Twentyfour typically developing adolescents aged 1418 (M = 16.63, SD = 1.28, 67% female, 87% righthanded) from the Boston area participated. A sample of adolescents of high school age provides an opportunity to examine literal symbol processing in the earlier stages of developing proficiency with literal symbols. Students in this age range have been introduced to literal symbols in a mathematics context and thus have learned (even if implicitly) that literal symbols can represent numerical magnitudes. Based on prior studies, a sample of 24 is adequate to elicit grouplevel symbolic SDDEs (e.g., Dehaene & Akhavein, 1995; Van Opstal & Verguts, 2011).
Participants were recruited via flyers, online postings, and through schools. All participants were native English speakers, since the language in which numbers are learned contributes to differences in mathematics performance (Dehaene, 1997). To ensure adequate introductory exposure to literal symbols, participants had previously passed Algebra I and either had taken, or were concurrently enrolled in, a subsequent mathematics class (e.g., Geometry). However, participants’ highest level of mathematics was not recorded. Participants who were 18 years old provided consent; those under 18 years old provided assent along with parental permission. The study was approved by the Harvard Committee on the Use of Human Subjects and participants received small monetary compensation for participating.
Stimuli and Procedures
Participation involved a onehour testing session with three samedifferent tasks, two training tasks, and a working memory task. Training and samedifferent judgments were designed using OpenSesame 2.8.3 (Mathôt, Schreij, & Theeuwes, 2012) and presented on a Google Nexus 7 tablet using the OpenSesame Experiment Runtime Application. To assess working memory, participants completed a backward digit span task (Mueller, 2011), which was administered using The Psychology Experiment Building Language (Mueller & Piper, 2014) on a Macbook Pro running OSX.
Participants completed the tasks sitting in a quiet space at their school, in a university research lab, or at a public library. Participants first completed samedifferent judgments with Arabic numerals and number words, and ended with the backward digit span task. Inbetween, participants completed two sets of tasks that involved associating literal or artificial symbols with unique numerical magnitudes and subsequently performing samedifferent judgments with those symbols. The symbol set (i.e., literal symbols, artificial symbols) that participants worked with first was counterbalanced.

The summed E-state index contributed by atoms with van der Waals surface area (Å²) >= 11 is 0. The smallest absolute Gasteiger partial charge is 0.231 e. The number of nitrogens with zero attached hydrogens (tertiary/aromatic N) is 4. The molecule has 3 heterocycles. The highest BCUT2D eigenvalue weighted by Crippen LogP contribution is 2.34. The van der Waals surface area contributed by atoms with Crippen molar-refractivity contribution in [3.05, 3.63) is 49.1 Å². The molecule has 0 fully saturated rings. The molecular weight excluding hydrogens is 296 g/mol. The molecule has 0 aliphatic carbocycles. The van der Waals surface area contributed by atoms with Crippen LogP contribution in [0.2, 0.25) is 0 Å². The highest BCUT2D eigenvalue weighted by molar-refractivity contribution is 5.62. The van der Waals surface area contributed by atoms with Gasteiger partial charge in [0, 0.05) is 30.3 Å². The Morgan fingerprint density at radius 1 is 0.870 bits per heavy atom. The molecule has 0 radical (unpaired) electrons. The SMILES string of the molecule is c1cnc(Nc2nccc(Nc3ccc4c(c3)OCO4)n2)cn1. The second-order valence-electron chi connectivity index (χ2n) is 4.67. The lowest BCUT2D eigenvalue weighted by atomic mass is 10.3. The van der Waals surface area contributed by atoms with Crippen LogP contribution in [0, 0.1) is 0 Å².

SameDifferent Judgment With Numbers Only
Participants viewed crossnotation pairs of Arabic numerals and number words using 1, 2, 7, and 8; and “ONE,” “TWO,” “SEVEN,” and “EIGHT,” in Arial font size 72. Crossnotation pairs eliminate a visual matching strategy that interferes with semantic processing (Defever et al., 2012; Van Opstal & Verguts, 2011). Participants judged whether the pairs represented same or different magnitudes. Same pairs (e.g., ONE1) had a distance of zero and different pairs were either Near, with a distance of one (e.g., TWO1), or Far, with a distance of five, six, or seven (e.g., 8ONE). There were 8 trials of Same pairs, each shown four times, 8 trials of Near pairs, each shown twice, and 16 trials of Far pairs, each shown twice, for 80 trials per block. There were three blocks, resulting in 240 total trials, shown in a pseudorandom order. As in Van Opstal and Verguts (2011, see Experiment 2), participants saw Near and Far pairs equally often. Same pairs were shown twice as often to provide approximately the same number of left and right responses. Trials began with a fixation dot displayed for 500 ms, followed by the number pair, which displayed until response. Participants touched the left side of the screen if the number pair represented the same magnitude and touched the right side of the screen if the number pair represented different magnitudes. The trial ended with a 500 ms intertrial interval.
Literal Symbols
Participants first completed a pairedassociate learning task with four symbolmagnitude associations, similar to a procedure used in Pollack et al. (2016). Table 1 provides the set of literal symbols (adopted from Van Opstal & Verguts, 2011) and their numerical equivalents. The goal was for participants to equate the literal symbols with numerical magnitudes for use in a subsequent samedifferent task. Initially, participants viewed the four associations (e.g., Q = 1) for as long as needed, but for a minimum of 20 seconds. Then participants completed a test of the associations. Participants saw a symbol for 750 ms and were asked to vocalize the associated numerical magnitude and select it from a choice screen containing 1, 2, 7, and 8, each in one quadrant of the screen, displayed until response. The number positions changed for each trial. Feedback of “Good job!” or “Oops!” displayed for 750 ms and the correct symbolmagnitude association was displayed for 750 ms. The trial ended with a 500 ms intertrial interval. The task began with eight practice trials, two of each association. To test all associations approximately equally, trials were presented in the same pseudorandom order for all participants. Trials continued until the participant reached an accuracy of at least 93% with at least 21 additional trials.^{i} On average, participants completed 29 trials (SD = 23, range: 21109). This task took approximately five minutes.